# 2002 AIME I Problems/Problem 7

## Problem

The Binomial Expansion is valid for exponents that are not integers. That is, for all real numbers $x,y$ and $r$ with $|x|>|y|$, $$(x+y)^r=x^r+rx^{r-1}y+\dfrac{r(r-1)}{2}x^{r-2}y^2+\dfrac{r(r-1)(r-2)}{3!}x^{r-3}y^3 \cdots$$

What are the first three digits to the right of the decimal point in the decimal representation of $(10^{2002}+1)^{\frac{10}{7}}$?

## Solution $1^n$ will always be 1, so we can ignore those terms, and using the definition ( $2002 / 7 = 286$): $$(10^{2002} + 1)^{\frac {10}7} = 10^{2860}+\dfrac{10}{7}10^{858}+\dfrac{15}{49}10^{-1144}+\cdots$$

Since the exponent of the $10$ goes down extremely fast, it suffices to consider the first few terms. Also, the $10^{2860}$ term will not affect the digits after the decimal, so we need to find the first three digits after the decimal in $$\dfrac{10}{7}10^{858}$$.

(The remainder after this term is positive by the Remainder Estimation Theorem). Since the repeating decimal of $\dfrac{10}{7}$ repeats every 6 digits, we can cut out a lot of 6's from $858$ to reduce the problem to finding the first three digits after the decimal of $\dfrac{10}{7}$.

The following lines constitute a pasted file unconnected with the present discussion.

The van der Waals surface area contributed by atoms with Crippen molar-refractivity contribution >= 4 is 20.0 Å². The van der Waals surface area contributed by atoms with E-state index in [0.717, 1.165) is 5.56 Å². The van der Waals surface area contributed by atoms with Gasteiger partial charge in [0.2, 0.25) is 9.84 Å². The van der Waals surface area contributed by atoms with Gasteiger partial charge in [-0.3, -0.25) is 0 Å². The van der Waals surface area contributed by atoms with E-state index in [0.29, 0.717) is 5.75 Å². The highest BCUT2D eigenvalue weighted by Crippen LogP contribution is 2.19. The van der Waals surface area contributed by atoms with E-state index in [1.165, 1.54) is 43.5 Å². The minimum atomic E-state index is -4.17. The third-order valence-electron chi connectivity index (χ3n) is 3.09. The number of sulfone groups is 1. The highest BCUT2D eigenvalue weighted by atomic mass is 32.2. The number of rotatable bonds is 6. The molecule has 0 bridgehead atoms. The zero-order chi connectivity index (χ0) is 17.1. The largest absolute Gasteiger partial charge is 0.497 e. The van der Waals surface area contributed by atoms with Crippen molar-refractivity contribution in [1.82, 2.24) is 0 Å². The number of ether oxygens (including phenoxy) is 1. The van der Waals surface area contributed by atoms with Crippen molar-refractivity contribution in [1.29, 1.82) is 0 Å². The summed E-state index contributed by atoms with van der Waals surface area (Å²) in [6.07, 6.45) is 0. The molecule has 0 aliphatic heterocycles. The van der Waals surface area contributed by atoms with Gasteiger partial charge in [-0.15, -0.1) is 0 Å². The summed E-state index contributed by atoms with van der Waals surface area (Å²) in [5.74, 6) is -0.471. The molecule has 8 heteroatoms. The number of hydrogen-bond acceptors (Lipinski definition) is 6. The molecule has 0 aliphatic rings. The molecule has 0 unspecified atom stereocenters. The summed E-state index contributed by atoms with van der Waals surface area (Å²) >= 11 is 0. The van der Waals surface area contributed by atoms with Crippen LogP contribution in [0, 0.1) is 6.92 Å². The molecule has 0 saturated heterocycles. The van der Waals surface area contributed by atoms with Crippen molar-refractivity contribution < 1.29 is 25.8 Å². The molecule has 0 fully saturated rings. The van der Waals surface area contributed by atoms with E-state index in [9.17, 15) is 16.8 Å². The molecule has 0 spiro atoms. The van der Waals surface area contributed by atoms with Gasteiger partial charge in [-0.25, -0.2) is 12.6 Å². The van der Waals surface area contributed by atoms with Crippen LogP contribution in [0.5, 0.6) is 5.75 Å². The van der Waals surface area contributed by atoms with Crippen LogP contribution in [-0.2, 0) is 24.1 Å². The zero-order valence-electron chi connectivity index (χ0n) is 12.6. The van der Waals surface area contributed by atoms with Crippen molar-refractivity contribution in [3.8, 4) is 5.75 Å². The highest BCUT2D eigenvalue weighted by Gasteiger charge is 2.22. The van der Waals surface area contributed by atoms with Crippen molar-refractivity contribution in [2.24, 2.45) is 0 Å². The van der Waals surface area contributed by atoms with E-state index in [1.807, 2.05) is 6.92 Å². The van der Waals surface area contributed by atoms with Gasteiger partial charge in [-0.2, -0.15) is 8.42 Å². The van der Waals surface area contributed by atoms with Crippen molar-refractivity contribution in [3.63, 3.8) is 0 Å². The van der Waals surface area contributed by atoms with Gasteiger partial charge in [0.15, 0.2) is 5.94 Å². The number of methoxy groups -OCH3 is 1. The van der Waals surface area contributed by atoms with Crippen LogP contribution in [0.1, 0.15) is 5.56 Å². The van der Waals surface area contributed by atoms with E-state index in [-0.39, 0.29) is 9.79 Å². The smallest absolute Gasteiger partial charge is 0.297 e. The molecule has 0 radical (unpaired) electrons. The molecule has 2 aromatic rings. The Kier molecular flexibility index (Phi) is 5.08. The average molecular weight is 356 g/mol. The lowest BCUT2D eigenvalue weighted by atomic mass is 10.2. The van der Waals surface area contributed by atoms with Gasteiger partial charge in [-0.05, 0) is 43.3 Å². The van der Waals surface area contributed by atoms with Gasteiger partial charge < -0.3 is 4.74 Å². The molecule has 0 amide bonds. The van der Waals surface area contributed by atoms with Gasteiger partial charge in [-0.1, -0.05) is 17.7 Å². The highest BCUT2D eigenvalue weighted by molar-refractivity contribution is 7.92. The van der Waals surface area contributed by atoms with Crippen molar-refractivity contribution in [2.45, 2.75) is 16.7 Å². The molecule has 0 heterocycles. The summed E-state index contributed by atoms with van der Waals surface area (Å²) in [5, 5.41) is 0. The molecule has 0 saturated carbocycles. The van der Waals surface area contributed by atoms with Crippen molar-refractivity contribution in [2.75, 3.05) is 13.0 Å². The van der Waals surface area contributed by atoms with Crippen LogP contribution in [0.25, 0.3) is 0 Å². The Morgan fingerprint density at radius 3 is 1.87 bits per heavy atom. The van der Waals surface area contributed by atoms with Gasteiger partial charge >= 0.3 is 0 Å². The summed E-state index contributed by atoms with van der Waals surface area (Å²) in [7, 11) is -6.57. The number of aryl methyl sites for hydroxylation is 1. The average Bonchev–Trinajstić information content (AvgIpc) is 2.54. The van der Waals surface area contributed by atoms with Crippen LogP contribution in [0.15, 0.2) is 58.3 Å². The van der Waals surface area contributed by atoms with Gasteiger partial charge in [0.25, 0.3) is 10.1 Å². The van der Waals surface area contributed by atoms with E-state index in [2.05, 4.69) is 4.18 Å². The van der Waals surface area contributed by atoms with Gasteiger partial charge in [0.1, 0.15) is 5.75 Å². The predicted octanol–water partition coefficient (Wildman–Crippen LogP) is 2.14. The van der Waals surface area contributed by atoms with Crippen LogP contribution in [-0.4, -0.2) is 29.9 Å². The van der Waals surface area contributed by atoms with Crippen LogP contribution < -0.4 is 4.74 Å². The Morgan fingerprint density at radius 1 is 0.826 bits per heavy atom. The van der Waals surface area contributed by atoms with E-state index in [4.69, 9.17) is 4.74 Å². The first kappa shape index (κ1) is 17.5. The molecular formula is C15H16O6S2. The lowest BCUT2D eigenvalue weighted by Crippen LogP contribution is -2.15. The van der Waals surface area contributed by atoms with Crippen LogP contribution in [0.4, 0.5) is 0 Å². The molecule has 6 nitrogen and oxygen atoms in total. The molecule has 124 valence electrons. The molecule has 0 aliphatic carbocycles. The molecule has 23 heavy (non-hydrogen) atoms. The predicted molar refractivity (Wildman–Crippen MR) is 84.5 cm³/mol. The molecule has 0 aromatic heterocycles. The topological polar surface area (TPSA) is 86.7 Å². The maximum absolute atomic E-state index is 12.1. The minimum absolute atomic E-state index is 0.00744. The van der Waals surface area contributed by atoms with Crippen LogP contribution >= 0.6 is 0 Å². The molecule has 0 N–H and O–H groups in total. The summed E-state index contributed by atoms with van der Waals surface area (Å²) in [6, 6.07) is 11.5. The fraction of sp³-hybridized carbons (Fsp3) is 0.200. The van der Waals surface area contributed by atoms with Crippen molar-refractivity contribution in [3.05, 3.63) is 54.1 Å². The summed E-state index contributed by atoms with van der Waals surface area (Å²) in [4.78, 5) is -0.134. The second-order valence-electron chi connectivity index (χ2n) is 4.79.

That is the same as $1+\dfrac{3}{7}$, and the first three digits after $\dfrac{3}{7}$ are $\boxed{428}$.

An equivalent statement is to note that we are looking for $1000 \left\{\frac{10^{859}}{7}\right\}$, where $\{x\} = x - \lfloor x \rfloor$ is the fractional part of a number. By Fermat's Little Theorem, $10^6 \equiv 1 \pmod{7}$, so $10^{859} \equiv 3^{6 \times 143 + 1} \equiv 3 \pmod{7}$; in other words, $10^{859}$ leaves a residue of $3$ after division by $7$. Then the desired answer is the first three decimal places after $\frac 37$, which are $\boxed{428}$.

The problems on this page are copyrighted by the Mathematical Association of America's American Mathematics Competitions.